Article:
Updated 8/13/2013 at 5:22pm
(CNN) - The day after North Carolina's Republican Gov. Pat McCrory signed a controversial voter ID bill into law, one of the U.S. senators from his state is seeking to challenge it.
In a letter to Attorney General Eric Holder, Democratic Sen. Kay Hagan asked that the Justice Department look into the law she worried would "restrict the ability of minorities, seniors, students, the disabled, and low and middle income citizens to exercise their constitutional right to vote," she wrote.
Hagan urged Holder to review the law "and take all appropriate steps to protect federal civil rights and the fundamental right to vote."
The first-term Senator specifically took issue with the parts of the law that reduces the early voting period, removes preregistration of high school students, stops registration on the same day as voting and limits provisional ballot voting, along with the requirement to present a government-issued photo ID.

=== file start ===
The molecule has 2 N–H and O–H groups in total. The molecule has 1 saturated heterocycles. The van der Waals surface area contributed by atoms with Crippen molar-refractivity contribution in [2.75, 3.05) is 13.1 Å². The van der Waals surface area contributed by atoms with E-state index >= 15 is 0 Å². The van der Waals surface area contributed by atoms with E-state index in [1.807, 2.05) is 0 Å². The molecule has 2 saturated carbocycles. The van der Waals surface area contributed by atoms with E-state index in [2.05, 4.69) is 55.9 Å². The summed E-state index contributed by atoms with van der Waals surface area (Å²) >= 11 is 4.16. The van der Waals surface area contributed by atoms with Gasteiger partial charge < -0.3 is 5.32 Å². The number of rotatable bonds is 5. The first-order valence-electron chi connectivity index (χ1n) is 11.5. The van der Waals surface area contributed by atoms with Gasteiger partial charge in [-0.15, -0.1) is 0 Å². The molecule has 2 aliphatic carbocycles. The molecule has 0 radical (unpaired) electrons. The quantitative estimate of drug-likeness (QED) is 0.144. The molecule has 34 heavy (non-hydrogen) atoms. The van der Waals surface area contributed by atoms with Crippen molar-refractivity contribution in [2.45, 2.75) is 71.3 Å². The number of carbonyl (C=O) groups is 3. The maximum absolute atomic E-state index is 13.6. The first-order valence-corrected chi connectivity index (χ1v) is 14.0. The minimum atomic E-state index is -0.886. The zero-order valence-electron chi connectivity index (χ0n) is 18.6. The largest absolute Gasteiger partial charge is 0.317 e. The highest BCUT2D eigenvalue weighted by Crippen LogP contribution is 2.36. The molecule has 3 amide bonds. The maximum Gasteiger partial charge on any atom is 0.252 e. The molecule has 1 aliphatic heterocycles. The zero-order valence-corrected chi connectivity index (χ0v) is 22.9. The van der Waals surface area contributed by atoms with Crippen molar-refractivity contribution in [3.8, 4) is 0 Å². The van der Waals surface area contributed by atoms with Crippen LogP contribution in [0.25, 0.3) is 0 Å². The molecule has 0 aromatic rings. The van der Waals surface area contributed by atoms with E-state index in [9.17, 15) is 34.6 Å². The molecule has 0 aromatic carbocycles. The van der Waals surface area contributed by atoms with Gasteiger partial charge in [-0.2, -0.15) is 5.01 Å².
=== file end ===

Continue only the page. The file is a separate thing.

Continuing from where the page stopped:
Those same issues are being challenged in a pair of lawsuits filed the same day the bill was signed into law. One lawsuit is from the American Civil Liberties Union and the Southern Coalition for Social Justice, the other comes from the NAACP and the Advancement Project.
Federal oversight over voting laws has already been seriously curbed after the Supreme Court's June ruling on the Voting Rights Act. That provision required pre-approval of voting laws in certain southern states like North Carolina.
In a statement praising the new bill Monday. McCrory called the law necessary for "ensuring that no one's vote is disenfranchised by a fraudulent ballot."